serene – 1, part 11

ost major tasks on the hull has been completed, now continue on the deck part. First is cutting out the fore and aft hatches’ holes and fit some reinforcement rims (the plywood is weak, it can deform badly around the hatches in the long run). The Beckson hatches are quite small indeed, the largest are 8″ in internal diameter, have to live with that for now anyhow since Beckson does not have a larger size. I also made a rough fairing on the external side of the deck. Next comes the cockpit.

The plywood is so fragile and easy to crack, so I turned to using wood for building the cockpit coaming. 2 thin strips of wood is combined to form the cockpit coaming riser. The strips are cut 3 mm thick and easy enough to bend without steaming, just use the C – clamps to force them following the cockpit template. The riser is quite high, 2 cm, and would be jointed with the plywood coaming lip 3 cm in width, all would be reinforced with some putty and fiberglass before jointing to the deck.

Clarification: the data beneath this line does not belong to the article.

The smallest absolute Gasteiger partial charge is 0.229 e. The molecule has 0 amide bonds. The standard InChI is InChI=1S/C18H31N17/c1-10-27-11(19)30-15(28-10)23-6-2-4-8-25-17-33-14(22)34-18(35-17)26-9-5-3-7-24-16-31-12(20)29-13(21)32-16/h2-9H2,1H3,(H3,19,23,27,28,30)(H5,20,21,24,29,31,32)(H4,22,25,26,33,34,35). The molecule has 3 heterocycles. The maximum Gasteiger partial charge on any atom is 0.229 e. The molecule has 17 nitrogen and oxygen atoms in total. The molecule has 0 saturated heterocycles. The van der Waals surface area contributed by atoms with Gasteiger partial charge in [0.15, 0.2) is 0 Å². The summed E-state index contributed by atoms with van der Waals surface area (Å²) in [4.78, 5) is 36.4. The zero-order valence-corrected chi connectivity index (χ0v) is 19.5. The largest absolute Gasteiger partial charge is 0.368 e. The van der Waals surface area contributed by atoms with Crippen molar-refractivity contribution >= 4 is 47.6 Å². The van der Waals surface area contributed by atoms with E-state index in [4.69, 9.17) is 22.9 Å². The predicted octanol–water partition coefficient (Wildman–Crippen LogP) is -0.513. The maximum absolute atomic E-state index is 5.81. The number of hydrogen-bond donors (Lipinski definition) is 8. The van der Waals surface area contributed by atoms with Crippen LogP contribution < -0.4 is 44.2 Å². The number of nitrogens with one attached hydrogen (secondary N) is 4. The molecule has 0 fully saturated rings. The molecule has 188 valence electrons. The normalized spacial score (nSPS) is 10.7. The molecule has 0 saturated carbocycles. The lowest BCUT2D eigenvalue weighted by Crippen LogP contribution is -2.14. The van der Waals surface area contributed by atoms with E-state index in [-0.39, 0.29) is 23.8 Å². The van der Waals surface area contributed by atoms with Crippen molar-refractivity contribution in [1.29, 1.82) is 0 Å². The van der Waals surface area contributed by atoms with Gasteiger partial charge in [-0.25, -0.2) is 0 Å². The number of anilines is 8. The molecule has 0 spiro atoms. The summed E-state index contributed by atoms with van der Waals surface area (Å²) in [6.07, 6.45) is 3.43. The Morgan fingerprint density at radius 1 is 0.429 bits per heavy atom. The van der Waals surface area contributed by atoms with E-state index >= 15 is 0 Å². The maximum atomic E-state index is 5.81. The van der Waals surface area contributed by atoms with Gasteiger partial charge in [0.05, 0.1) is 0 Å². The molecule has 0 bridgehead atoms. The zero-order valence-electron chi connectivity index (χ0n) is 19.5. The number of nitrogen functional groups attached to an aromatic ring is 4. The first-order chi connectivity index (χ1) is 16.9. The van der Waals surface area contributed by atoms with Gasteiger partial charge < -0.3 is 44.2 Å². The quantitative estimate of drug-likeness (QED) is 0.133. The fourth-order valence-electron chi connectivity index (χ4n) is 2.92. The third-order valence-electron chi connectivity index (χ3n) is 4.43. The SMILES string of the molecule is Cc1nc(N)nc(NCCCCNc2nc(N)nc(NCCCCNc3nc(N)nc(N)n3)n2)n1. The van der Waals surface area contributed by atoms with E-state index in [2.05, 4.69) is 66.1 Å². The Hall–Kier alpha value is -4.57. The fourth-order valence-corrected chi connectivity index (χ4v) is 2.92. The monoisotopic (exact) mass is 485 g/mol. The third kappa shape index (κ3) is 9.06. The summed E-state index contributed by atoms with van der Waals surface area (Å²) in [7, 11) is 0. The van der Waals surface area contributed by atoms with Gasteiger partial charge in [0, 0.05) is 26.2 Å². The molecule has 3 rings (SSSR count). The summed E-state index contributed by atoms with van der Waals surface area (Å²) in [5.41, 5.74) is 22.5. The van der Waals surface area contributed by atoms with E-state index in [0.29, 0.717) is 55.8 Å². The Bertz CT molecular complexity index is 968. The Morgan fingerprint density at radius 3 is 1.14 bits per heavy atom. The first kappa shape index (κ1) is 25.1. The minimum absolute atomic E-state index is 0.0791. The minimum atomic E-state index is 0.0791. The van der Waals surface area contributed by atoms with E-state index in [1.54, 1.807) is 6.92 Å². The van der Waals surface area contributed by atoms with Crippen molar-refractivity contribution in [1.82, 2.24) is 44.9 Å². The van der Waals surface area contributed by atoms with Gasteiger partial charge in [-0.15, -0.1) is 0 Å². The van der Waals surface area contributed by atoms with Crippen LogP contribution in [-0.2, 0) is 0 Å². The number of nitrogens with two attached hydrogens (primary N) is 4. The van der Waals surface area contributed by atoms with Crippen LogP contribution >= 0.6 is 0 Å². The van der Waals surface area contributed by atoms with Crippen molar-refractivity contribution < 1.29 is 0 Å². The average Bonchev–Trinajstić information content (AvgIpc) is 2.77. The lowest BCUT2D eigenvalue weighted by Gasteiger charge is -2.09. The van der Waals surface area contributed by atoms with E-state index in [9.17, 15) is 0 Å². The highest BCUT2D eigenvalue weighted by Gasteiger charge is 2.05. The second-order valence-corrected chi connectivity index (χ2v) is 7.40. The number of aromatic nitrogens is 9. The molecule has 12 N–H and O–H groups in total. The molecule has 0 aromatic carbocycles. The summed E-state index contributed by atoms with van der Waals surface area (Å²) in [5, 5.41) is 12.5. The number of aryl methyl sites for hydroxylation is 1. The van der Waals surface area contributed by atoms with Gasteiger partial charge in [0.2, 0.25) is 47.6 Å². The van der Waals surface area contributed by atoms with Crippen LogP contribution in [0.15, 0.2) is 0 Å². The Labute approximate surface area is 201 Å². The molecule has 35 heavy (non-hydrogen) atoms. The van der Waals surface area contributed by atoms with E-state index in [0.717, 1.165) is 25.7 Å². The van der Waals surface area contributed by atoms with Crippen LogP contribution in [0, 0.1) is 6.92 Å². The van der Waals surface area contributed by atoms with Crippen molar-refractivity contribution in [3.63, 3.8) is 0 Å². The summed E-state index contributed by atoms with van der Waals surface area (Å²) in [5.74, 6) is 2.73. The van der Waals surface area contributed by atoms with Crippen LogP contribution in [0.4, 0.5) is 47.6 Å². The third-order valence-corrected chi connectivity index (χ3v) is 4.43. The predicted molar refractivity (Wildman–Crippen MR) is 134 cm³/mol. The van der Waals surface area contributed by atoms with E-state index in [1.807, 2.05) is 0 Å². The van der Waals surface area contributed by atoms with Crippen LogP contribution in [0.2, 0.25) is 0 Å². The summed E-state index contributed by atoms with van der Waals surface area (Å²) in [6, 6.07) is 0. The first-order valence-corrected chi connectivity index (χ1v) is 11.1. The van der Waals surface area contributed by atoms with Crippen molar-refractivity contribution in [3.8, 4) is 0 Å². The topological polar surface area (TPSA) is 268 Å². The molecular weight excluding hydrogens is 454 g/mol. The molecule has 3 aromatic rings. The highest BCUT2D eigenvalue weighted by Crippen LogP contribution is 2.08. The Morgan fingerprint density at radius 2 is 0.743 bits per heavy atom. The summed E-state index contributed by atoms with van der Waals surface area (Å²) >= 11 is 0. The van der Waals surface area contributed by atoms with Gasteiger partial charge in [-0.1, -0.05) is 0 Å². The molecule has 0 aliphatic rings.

Using the angle grinder, I adjusted the bevel edges of the gunwales to better match the hull and deck. Also glassed the 3 hull’s external seams, each with about 80 gram of epoxy (240 gram in total). With experiences gained by now, I can control the amount of material used quite precisely. Hence, this gonna be the first boat which I could have weight truly under control, my projection is somewhere around 17 ~ 18 kg overall (everything not including the paddle). Let just see if I could make it there!

Serene – 1, part 1
Serene – 1, part 2
Serene – 1, part 3
Serene – 1, part 4

The Beckson hatches come with rubber o – rings that make the water – tight sealing. I made a mistake using some petroleum – based grease as lubricant on the rings, which could degrade and wear out the rubber. Have to clean it out and use some silicone – based grease instead.

One more ugly thing working with epoxy is that I usually need to mix them in a very small batches, just 30 ~ 40 gram or so (using an electronic scale). It seems counter intuitive, but the smaller the batch, the harder you would need to stir in order to have them mixed thoroughly.

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